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INDIVIDUAL ASSIGNMENT B CONCRETE DURABILTY Assessment and Repair of Chloride Induced Corrosion of Steel in

INDIVIDUAL ASSIGNMENT B CONCRETE DURABILTY

INDIVIDUAL ASSIGNMENT B CONCRETE DURABILTY Assessment and Repair of Chloride Induced Corrosion of Steel in Reinforced

Assessment and Repair of Chloride Induced Corrosion of Steel in Reinforced Concrete

KN Volmink

Word Count

Main text

3455

Tables (5 x 150)

750

Figures (2 x 150)

300

Total

4505

INDIVIDUAL ASSIGNMENT B CONCRETE DURABILITY Assessment of Chloride Induced Corrosion of Steel in Reinforced Concrete

Individual Assignment B

A reinforced concrete structure is to be surveyed for the corrosion of the steel due to chloride attack. Describe and critically evaluate the test methods that can be used for the assessment of

a) the presence of corrosion

b) the rate of corrosion

c) the total amount of corrosion

By reference to a case study describe the renovation and rehabilitation of a structure that has been found to suffer from extensive chloride-induced reinforcement corrosion.

Overall maximum length 4,500 words (excluding report title page, contents, reference list and appendices) with each diagram, figure etc. within the main text to count as 150 words. Number of words or word equivalents should be declared on the title page. Key diagrams, figures etc. should not be relegated to appendices.

In submitting your assignment report you are declaring that all the content is entirely your own work except where indicated (by appropriate citation) that it is the work of others.

INDIVIDUAL ASSIGNMENT B CONCRETE DURABILITY Assessment of Chloride Induced Corrosion of Steel in Reinforced Concrete

ABSTRACT

Steel reinforced concrete structures exposed to chlorides are prone to corrosion due to the resultant electrochemical activity. This corrosion reduces the structures service life and, if not remedied, may lead to structural failure. The encasement of steel reinforcing in concrete inherently provides protection against corrosion however exposure to chlorides associated with corrosive conditions eliminate this protection and induces corrosion. The exposure of concrete to chlorides may be as a result of chloride containing constituent materials or by diffusion from external chloride sources such as de-icing and marine salts. The ability to successfully prevent or remedy chloride induced corrosion relies on the successful assessment of the presence of corrosion, the rate of corrosion and the extent of corrosion based on an understanding of the corrosion mechanism. With this knowledge gained about corrosion, preventative measures can be implemented and structures which have already been effected can successfully be repaired and rehabilitated.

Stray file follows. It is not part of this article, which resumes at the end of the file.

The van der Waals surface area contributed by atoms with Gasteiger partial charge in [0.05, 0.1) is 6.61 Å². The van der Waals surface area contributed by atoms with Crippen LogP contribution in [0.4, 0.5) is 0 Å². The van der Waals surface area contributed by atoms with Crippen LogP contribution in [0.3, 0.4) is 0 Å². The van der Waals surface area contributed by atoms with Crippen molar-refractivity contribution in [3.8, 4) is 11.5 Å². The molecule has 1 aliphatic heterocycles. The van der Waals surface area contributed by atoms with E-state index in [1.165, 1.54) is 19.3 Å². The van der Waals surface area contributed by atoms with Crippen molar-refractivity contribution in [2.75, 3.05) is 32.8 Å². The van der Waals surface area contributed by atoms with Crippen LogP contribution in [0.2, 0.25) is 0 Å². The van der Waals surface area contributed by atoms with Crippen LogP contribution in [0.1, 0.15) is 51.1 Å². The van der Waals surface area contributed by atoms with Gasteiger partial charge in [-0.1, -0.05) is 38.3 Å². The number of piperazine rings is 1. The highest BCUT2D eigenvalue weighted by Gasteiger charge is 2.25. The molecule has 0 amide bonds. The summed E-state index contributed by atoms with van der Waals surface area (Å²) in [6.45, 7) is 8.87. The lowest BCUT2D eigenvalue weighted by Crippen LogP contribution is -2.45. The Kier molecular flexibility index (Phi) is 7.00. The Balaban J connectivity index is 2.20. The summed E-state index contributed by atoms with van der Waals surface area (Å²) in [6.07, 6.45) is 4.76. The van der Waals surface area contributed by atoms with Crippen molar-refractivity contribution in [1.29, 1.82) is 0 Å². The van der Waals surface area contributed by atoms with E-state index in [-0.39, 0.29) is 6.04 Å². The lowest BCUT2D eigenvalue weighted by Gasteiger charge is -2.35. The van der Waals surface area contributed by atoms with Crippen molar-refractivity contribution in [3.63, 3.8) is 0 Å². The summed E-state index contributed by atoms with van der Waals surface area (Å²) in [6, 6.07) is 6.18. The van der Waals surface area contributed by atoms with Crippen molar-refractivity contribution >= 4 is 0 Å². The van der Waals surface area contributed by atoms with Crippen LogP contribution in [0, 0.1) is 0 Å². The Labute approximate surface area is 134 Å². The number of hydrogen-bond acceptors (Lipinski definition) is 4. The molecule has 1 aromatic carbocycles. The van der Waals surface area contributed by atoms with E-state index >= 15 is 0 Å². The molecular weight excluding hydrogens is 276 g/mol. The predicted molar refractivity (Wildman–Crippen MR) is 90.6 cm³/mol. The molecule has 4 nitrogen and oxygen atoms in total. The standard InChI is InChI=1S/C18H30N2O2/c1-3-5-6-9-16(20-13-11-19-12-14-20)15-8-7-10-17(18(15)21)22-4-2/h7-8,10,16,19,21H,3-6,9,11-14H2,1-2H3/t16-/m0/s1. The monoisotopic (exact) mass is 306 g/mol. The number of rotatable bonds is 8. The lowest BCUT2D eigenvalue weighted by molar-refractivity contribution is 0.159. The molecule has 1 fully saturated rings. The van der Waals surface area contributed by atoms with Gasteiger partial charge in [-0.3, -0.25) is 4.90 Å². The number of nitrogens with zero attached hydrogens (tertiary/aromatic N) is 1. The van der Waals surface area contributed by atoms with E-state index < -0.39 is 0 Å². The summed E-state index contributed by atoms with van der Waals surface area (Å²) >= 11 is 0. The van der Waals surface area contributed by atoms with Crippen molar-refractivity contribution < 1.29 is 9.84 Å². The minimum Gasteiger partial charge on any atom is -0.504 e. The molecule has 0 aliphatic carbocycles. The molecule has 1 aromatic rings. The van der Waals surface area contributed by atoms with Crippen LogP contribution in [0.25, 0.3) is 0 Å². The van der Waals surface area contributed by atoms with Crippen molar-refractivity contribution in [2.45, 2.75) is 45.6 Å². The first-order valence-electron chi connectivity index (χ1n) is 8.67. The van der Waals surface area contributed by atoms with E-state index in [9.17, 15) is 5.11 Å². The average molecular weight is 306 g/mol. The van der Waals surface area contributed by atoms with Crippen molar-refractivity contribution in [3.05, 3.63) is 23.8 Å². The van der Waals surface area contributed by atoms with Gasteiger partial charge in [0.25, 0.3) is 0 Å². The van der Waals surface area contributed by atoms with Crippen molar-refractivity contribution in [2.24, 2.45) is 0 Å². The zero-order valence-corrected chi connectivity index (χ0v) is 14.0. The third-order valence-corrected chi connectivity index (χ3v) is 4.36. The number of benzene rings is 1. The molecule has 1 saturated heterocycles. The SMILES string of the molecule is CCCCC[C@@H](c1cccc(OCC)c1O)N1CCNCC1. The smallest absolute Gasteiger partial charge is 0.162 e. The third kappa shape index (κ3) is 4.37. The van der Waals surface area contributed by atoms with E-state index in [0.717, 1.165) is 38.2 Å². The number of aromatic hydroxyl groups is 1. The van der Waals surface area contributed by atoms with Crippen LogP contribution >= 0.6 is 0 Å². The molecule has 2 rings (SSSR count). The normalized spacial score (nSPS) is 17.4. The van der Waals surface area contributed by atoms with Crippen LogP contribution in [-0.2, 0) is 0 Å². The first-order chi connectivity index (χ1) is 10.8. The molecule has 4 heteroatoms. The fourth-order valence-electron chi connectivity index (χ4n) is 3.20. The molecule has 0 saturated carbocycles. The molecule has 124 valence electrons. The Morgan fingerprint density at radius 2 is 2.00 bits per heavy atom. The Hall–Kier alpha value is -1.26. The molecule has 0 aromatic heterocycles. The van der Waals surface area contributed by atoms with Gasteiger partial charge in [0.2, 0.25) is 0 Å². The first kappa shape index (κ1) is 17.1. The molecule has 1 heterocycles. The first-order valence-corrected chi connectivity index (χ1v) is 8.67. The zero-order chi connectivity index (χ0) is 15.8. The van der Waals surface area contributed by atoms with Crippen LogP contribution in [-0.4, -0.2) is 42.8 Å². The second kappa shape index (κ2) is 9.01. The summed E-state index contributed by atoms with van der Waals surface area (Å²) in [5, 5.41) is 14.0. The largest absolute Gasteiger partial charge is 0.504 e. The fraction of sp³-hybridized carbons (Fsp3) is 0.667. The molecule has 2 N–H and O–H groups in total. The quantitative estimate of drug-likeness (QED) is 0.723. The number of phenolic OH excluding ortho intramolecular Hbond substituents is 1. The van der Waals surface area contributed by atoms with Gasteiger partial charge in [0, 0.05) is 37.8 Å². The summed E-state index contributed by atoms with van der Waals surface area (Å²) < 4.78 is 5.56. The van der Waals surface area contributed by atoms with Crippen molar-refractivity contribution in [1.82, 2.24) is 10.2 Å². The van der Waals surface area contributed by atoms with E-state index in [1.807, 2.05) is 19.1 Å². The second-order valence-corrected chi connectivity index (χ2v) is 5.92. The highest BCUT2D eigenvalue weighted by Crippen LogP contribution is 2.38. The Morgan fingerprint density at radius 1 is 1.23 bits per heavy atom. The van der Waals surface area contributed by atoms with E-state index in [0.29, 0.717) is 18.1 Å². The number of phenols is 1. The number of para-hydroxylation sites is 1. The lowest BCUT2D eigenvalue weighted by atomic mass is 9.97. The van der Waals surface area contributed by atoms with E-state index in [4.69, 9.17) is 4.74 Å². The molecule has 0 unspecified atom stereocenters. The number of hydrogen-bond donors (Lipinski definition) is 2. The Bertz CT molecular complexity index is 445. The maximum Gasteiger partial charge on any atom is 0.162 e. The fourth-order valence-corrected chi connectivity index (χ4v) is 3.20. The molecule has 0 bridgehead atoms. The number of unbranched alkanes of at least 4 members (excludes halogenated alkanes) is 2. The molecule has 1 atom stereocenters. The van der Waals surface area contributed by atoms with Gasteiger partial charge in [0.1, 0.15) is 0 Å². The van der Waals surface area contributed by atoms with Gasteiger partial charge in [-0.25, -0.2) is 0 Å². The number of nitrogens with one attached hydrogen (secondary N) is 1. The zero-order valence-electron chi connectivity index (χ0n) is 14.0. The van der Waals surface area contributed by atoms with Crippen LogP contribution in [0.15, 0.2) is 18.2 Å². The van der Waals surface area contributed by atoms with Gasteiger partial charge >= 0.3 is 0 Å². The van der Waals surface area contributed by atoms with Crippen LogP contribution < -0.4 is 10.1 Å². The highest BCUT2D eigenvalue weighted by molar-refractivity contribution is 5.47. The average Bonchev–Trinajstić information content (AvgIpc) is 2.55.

INDIVIDUAL ASSIGNMENT B CONCRETE DURABILITY Assessment of Chloride Induced Corrosion of Steel in Reinforced Concrete

TABLE OF CONTENTS

 

Page

1.

INTRODUCTION

1

1.1 Corrosion Process

1

1.2 Chloride Penetration

2

1.3 Macrocell Corrosion

2

2.

CORROSION ASSESSMENT

4

2.1 Introduction

 

4

2.2 Presence of Corrosion

4

 

2.2.1 Visual Inspection

4

2.2.2 Half-cell Potential

5

2.3 Corrosion Rate

6

 

2.3.1

Concrete Resistivity

6

2.4 Extent of Corrosion

8

 

2.4.1

Linear Polarisation

8

3.

CASE

CATHODIC PROTECTION

STUDY:

REHABILIATION

BY

USING

IMPRESSED-CURRENT

9

3.1 Introduction

9

3.2 Cathodic Protection

9

 

3.2.1 Sacrificial Anode Cathodic Protection

9

3.2.2 Impressed-current Cathodic Protection

9

3.3 Components of an Impressed-current Cathodic Protection System

10

 

3.3.1 Preparation and Electrical Continuity

10

3.3.2 Anode Installation

10

3.3.3 Power Connection

10

3.4 Challenges of Impressed-current Cathodic Protection

11

3.5 Conclusion

11

4.

REFERENCES

12

APPENDIX A

13

INDIVIDUAL ASSIGNMENT B CONCRETE DURABILITY Assessment of Chloride Induced Corrosion of Steel in Reinforced Concrete

LIST OF FIGURES

Figure 2-1 Corrosion of steel in aerated water (Domone, 2010)

1

Figure 2-2 Corrosion initiation from Chloride attack (Glass, 2003)

2

Figure 2-3 Macrocell corrosion inside concrete (Berke, 2006)

3

Figure 3-1 Cracking and spalling of cover concrete

4

Figure 3-2 Wenner technique for measuring resistivity (Gowers and Millard, 1999)

6

LIST OF TABLES

Table 3-1 Half-cell potential (voltage in mV) vs. probability of corrosion (ASTM 876, 2009)

5

Table 3-2 Factors causing errors in resistivity measurements (Gowers and MIllard, 1999)

7

INDIVIDUAL ASSIGNMENT B CONCRETE DURABILITY Assessment of Chloride Induced Corrosion of Steel in Reinforced Concrete

1.

INTRODUCTION

1.1 Corrosion Process

Metals, such as steel used for reinforcing concrete, are naturally prone to corrosion. This is because corroded (oxidised) steel is at a lower energy level than in its metallic state. However when in contact with an alkaline solution, such as in concrete, reactions at the steel concrete interface form hydrated oxides which create a passive film to the steel stopping any further corrosion. (Glass, 2003) Disruption to this passive film by chloride ions is the initiation process (Berke, 2006) of chloride induced corrosion.